If the county order applies to sporting events, it would be less than ideal for the Trojans, whose only other road game in 2020 is against UCLA at the Rose Bowl.

But with Washington yet to enforce any similar restrictions, one scenario could be to move the USC-WSU game to Martin Stadium, and potentially shift the game to Saturday or next Sunday to make things easier logistically.

The Trojans may not be into that idea, but there could be a neutral-site game four hours from the USC campus.

UNLV is hosting Boise State on Friday, but the newly built Allegiant Stadium doesn’t have any plans Saturday or next Sunday.

Scenario 3: WSU vs. (Pac-12 TBD, MWC TBD, BYU)

There’s a much better chance of the Cougars hitting the numbers they need to play than the Trojans. USC should have a good idea by Sunday. If the Trojans aren’t confident they’ll meet the Pac-12’s requirements, they’ll want to inform the conference early in the week to give WSU more time to map out what’s next – the same courtesy the Cougars afforded the Huskies almost a week ago.

As of now, no Pac-12 games have been scrubbed from the slate for Friday through next Sunday, and the same is true for the Mountain West Conference.

But at least one Pac-12 game has been canceled every week since the conference returned and the MWC has had just one clean week, with no cancellations or postponements, since it came back six weeks ago.

Now that the Pac-12 gave its teams the green light to schedule out of conference, it seems there would be at least one or two opportunities for the Cougars to get a game in next week.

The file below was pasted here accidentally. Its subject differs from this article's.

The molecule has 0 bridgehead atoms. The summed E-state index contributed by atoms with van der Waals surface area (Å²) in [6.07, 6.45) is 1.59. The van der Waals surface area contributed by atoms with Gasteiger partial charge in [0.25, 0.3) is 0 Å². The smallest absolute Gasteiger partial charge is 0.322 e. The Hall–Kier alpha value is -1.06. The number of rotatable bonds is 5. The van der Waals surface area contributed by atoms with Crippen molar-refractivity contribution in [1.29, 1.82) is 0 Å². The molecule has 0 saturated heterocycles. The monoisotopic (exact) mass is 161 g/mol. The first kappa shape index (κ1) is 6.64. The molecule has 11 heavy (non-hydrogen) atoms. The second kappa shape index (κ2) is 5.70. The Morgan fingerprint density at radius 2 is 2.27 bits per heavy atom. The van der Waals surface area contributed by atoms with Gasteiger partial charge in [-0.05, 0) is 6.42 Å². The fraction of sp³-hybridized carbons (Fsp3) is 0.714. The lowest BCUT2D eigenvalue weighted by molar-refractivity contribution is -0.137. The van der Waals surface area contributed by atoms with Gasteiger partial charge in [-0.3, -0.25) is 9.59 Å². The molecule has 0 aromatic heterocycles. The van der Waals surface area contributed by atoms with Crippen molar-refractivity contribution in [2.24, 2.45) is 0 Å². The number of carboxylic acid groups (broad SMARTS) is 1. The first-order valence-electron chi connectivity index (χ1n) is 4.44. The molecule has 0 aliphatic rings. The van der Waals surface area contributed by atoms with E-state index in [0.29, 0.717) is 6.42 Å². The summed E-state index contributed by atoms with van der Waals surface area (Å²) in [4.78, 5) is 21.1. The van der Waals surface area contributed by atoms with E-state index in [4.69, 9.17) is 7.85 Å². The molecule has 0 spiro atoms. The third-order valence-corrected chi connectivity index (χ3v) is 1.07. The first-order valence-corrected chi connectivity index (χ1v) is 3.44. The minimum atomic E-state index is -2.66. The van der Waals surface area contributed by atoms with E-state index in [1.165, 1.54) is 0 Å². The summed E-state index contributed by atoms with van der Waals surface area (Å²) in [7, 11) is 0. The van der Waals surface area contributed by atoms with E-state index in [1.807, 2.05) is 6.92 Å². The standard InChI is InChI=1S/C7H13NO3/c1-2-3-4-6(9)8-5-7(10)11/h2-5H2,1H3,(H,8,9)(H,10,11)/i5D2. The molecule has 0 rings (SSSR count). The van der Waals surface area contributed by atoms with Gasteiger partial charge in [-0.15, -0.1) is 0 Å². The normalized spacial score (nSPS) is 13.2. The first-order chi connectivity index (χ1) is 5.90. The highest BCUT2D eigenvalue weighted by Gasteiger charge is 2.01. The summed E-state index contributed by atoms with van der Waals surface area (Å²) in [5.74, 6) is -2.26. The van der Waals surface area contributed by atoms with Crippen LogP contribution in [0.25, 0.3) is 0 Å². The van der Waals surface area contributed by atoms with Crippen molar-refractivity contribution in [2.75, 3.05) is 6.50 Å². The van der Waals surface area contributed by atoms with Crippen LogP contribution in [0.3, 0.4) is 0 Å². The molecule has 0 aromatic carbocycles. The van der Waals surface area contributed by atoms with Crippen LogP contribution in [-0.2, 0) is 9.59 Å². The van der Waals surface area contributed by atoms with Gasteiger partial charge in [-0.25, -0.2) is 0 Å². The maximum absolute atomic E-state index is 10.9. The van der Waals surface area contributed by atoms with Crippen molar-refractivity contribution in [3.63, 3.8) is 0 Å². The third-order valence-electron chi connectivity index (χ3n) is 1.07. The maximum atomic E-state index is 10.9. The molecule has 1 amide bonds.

If another Pac-12 game is canceled, WSU would be obligated to play the nonimpacted team in that matchup. If not, the Cougars would be free to look outside of the Pac-12.

One potential opponent is BYU, which will be on its second consecutive open week. but a Cougars vs. Cougars matchup could be a long shot for a few reasons.

After lots of chatter about Washington playing BYU as a result of the canceled Apple Cup, the 14th-ranked Cougars reportedly backed out because the Huskies wouldn’t lock in an immediate contract.

In other words, if UW and BYU had planned a game, the Huskies would’ve had to cancel when Arizona State’s game against Utah was declared a no-contest as a result of the Sun Devils’ COVID-19 issues.

Theoretically, WSU and BYU could schedule a game, but if another Pac-12 matchup is canceled later in the week, the conference would force WSU to play the nonimpacted team, leaving BYU out to dry. Why would BYU suddenly decide to play WSU one week after showing little interest in UW?

Also, don’t forget Rolovich’s team and Kalani Sitake’s team are supposed to meet at Martin Stadium in the third week of the 2021 season.

WSU may only be willing to play BYU in Pullman next week, but perhaps BYU wouldn’t warm to the idea of visiting the Palouse twice in 365 days.

Scenario 4: no game

This scenario is the one to like least, which is why it’s the last one listed.

The Cougars are already down approximately 15 scholarship players due to transfers and opt-outs and one can presume at least five to seven more are out with injuries. Given the fragile nature of WSU’s roster, another round of COVID-19 infections would certainly diminish their chances of playing.

There’s still a chance the Cougars meet the 53-man threshold, in addition to the Pac-12-mandated position requirements, and still miss out on playing this week.

If their game is the only one in the Pac-12 canceled, and two MWC games are called off, the two nonimpacted MWC teams would play each other, rather than the play WSU.

If three Pac-12 games can’t be played, there’s no guarantee the Cougars wouldn’t be the odd man out.

The Spokesman-Review Newspaper

Local journalism is essential.

Give directly to The Spokesman-Review's Northwest Passages community forums series -- which helps to offset the costs of several reporter and editor positions at the newspaper -- by using the easy options below. Gifts processed in this system are not tax deductible, but are predominately used to help meet the local financial requirements needed to receive national matching-grant funds.

Active Person

Subscribe to the Cougs newsletter

Get the latest Cougs headlines delivered to your inbox as they happen.